Oregon Spring-time Bucket List

Spring is Oregon is marked by sunny days, flowers, fresh strawberries, and optomism. Here are three Oregon spring-time bucket list items not to miss!

Wooden Shoe Tulip-Farm and Vineyard

The Wooden Shoe Tulip festival starts in early March and runs through early May. The driving route to the festival is well marked from I-5 near Woodburn. With 40 acres of tulips, 100 acres of open space, and countless family activities, there is more than enough fun for everyone. Be prepared to purchase a ticket to park and enter and pay for food and kids activities. Even considering the costs, you won’t be disappointed!

Oregon’s Waterfalls Are Most Spectacular in the Spring-time

The Colubmia River Gorge is full of popular waterfalls but there are plenty of less well-known but impressive waterfalls around the state. Even the Willamette Valley even has hidden treasures to offer.

  1. Oregon’s Niagara Falls

Where to find it: Near Lincoln City

Why go there: An enjoyable hike leads to two beautiful fall.

Things to know: The drive includes a fair amount of time on a logging road but don’t give up – you will eventually find the parking lot!

2. Alsea Falls and Green Peak Falls

Alsea Falls is the better known of the two. You can find it only steps from the parking lot and you won’t be disappointed. Green Peak Falls is a different adventure.

Where: Near Alsea

Why: Alsea Falls is well known for a good reason. It is beautiful and powerful. Finding Green Peak Falls feels like an awesome adventure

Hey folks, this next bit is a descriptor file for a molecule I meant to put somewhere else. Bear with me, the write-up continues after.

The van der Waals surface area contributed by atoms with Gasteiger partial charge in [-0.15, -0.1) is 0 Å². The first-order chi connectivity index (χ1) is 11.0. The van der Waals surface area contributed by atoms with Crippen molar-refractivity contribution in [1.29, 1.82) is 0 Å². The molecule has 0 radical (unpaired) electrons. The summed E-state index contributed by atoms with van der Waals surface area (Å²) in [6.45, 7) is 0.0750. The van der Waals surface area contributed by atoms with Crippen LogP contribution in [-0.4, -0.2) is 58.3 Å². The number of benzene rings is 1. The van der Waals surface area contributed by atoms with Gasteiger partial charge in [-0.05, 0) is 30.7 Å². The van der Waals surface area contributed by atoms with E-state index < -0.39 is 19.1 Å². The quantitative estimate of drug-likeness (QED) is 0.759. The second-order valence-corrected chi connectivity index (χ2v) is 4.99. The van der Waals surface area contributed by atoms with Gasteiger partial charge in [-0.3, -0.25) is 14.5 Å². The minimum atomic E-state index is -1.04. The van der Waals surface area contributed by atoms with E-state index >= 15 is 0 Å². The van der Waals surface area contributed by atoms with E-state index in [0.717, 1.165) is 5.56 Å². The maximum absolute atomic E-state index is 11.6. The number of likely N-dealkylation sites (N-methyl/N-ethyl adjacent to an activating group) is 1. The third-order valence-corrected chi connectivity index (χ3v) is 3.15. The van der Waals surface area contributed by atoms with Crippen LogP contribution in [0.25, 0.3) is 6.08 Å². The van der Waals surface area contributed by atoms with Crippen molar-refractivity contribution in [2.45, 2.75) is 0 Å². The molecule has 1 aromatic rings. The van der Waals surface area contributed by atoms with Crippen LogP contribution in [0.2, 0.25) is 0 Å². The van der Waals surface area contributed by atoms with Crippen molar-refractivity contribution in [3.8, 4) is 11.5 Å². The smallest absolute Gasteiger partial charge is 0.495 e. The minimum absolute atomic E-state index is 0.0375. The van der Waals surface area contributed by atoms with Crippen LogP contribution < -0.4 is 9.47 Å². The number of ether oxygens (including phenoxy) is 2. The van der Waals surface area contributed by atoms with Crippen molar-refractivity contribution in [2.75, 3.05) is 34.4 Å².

Things to know: Look for the rope to help you scale the hill next to Green Peak Falls.

Oregon’s Spring Skiing!

Wether you are headed to Mount Hood or Mount Bachelor, you are bound to find some of the best blue-bird days around! Mount Hood boasts the longest ski season in North America and Mount Bachelor keeps the lifts turning well into the spring.

Mount Bachelor is easily camper van friendly. Thier huge parking lot is complete with electric hook ups and festivities. Bring your grill, sunscreen, coolers, sunglasses, lawnchairs, and friends and settle in for a few days! You won’t regret it!

Oregon Waterfalls: Niagara Falls

Niagara Falls, Oregon is in the Hebo Ranger District, East of Pacific City and West of McMinniville. It does not remind me of the better known Niagara Falls but certainly holds its own among Oregon waterfalls. Here is a brief list of everything you need to know about Oregon’s Niagara Falls.

Getting There

Four wheel drive is not necessary but patience and decent shocks are a plus for sure! We drove in from the East via McMinnville and Beaver. Our GPS took us to the trailhead without a problem but the route is also well marked once you get on the forest roads.

The directions include 6 miles on Blaine Road followed by nearly 6 miles on Upper Nestucca River Road to Forest Road 8533. Take Forest Road 8533 for nearly 5 miles to 8533-131. (There may not be a Forest Road sign here but there is a “Falls” sign and an arrow at the next junction). It is approximately 1 mile to the trailhead from the junction.

We chose to park in a pull-out approximately 1/2 mile from the trailhead since we had not been there before and we were unsure of the conditions. It turned out that the parking lot was very muddy and we were glad to have parked up hill. There were plenty of empty spots, however. In any case, I recommend using your GPS to find the trailhead and parking there as long as you are fine with mud.

The Forest Roads are slow going but in fine condition and wide enough to pass other vehicles. You will see plenty of logging operations and clear cut hillsides.

The Trail

The falls are downhill from the trailhead. The trail is well maintained and clearly marked. There are benches and classic Oregon coastal forest views. The out and back hike totals around 2 miles and switchbacks through the forest following a small creek. The trail was muddy and wet but not worse than other similar trails.

The Falls